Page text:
• Show Notes

Dear Reader,

The nation is engulfed in crisis. A massive and urgent response is needed. The people are on edge, fearful. All this as election day draws near, and a presidential debate looms. Is it a time for politics as usual or something different?

That was the question facing John McCain 12 years ago when he was the GOP candidate for president. America was on the brink of financial meltdown. Alan Greenspan called the crisis a “once-in-a-century type of event.” Black Monday came on September 15, 2008, when both Merrill Lynch and Lehman Brothers collapsed. Four days later, President Bush’s treasury secretary announced a $700 billion bailout plan. Over the course of a week, candidate Obama’s polling numbers began to tick up, as McCain slipped.

McCain decided to make a dramatic move. On September 24th, he announced, “Tomorrow morning, I will suspend my campaign and return to Washington after speaking at the Clinton Global Initiative. I have spoken to Senator Obama and informed him of my decision and have asked him to join me.” McCain pulled down his campaign ads and suspended fundraising.

He canceled an appearance on The Late Show with David Letterman, but kept to his interview with Katie Couric. He suggested he wouldn’t participate in the upcoming presidential debate, scheduled for two days later. He somberly said, “With so much on the line, for America and the world, the debate that matters most right now is taking place in the United States Capitol.”

The maverick move was intended to show that McCain was above debauched politics, above the polarized fray. But of course it was, at base, a political gambit. And it failed because it was seen as such. Within two days, the Arizona Senator changed course again, quietly resumed his campaign, and participated in the scheduled debate.

Fast forward to the present. Again we are a nation in crisis, struggling to contain a once-in-a-century pandemic that has already claimed more than 200,000 lives. And in the midst of an unchecked virus and early voting, President Trump himself contracts COVID-19, is airlifted to Walter Reed, and treated with experimental therapies.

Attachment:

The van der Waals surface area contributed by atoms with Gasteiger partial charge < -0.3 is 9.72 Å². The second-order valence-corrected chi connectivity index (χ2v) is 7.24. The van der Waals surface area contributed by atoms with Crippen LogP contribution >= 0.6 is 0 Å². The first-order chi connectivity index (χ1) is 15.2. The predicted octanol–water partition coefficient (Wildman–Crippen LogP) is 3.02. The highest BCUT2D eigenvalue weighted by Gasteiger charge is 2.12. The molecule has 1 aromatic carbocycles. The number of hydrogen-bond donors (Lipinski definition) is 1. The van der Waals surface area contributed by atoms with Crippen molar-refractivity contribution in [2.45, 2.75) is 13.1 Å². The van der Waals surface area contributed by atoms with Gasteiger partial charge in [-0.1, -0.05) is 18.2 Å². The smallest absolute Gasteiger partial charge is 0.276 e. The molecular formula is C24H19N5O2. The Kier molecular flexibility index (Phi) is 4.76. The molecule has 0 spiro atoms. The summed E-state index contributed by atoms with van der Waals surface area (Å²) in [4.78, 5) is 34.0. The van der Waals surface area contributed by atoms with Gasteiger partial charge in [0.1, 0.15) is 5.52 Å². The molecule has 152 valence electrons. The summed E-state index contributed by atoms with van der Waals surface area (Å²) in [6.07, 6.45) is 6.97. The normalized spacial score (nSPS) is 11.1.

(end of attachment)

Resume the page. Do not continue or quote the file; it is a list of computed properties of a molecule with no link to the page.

What should Joe Biden do? Is it a time to be above politics? Should he suspend his own campaign in a show of grace towards an “honorable” adversary? Some in the Trump campaign called for that. Or should he continue as before, maybe even step it up a little?

Joe Biden chose a middle course – suspending only all negative campaign ads while the President was hospitalized. Some Trump critics were not keen on this unilateral disarmament.

The Lincoln Project posted this:

Biden should put his negative ads back up. This is outrageous. He deserves no courtesy.

Vox journalist Aaron Rupar had this to say:

As Biden pauses negative advertising while Trump is hospitalized, a reminder that Trump not only didn’t do the same when Hillary Clinton had a bout of pneumonia in 2016, but actually cut ads attacking Clinton’s health  

I don’t blame them. I had mixed feelings myself.

For one thing, Biden has run some knockout positive spots, but insofar as this election is a referendum on Trump’s fitness for office, the negative ones make powerful arguments, often using Trump’s own words against him.

Then there is always this thought experiment: what would Trump do if the shoe were on the other foot? Imagine “sleepy” Joe Biden contracted COVID-19 and was in the hospital. Is there any universe in which Trump would suspend negative ads? No. On the contrary, the Trump we have come to know would have weaponized Biden’s illness against him (see, e.g., the Clinton parallel, above). He would have called the Democrat weak and unfit. He would have told him to drop out of the race. He would have said such an infirm man couldn’t protect the nation from a virus that he himself contracted. Suspend negative ads? It’s not hard to see Trump demanding the creation of new negative ads to take advantage of Biden’s illness. Even in the wake of Biden’s decision, Trump’s campaign declined to do the same – running their usual raft of negative ads while Trump was receiving steroids and supplemental oxygen in the hospital.

So why did Biden do it? Sure, as with the McCain move, there is the whiff of political gambit, though in this case it was smarter politics. But more importantly, it is a reflection of who Joe Biden is – a decent man with grace and perspective who doesn’t change himself in the heat of battle, who doesn’t cave to calls to pile on, who does what he feels is right. I’m happy that he is who he is and that he is my candidate.

In any event, with a maskless Trump preening before cameras in the White House and subjecting aides to the virus in the Oval Office when he is almost certainly still contagious, the Biden campaign has resumed airing the negative spots.

And I’m happy about that too.

My best,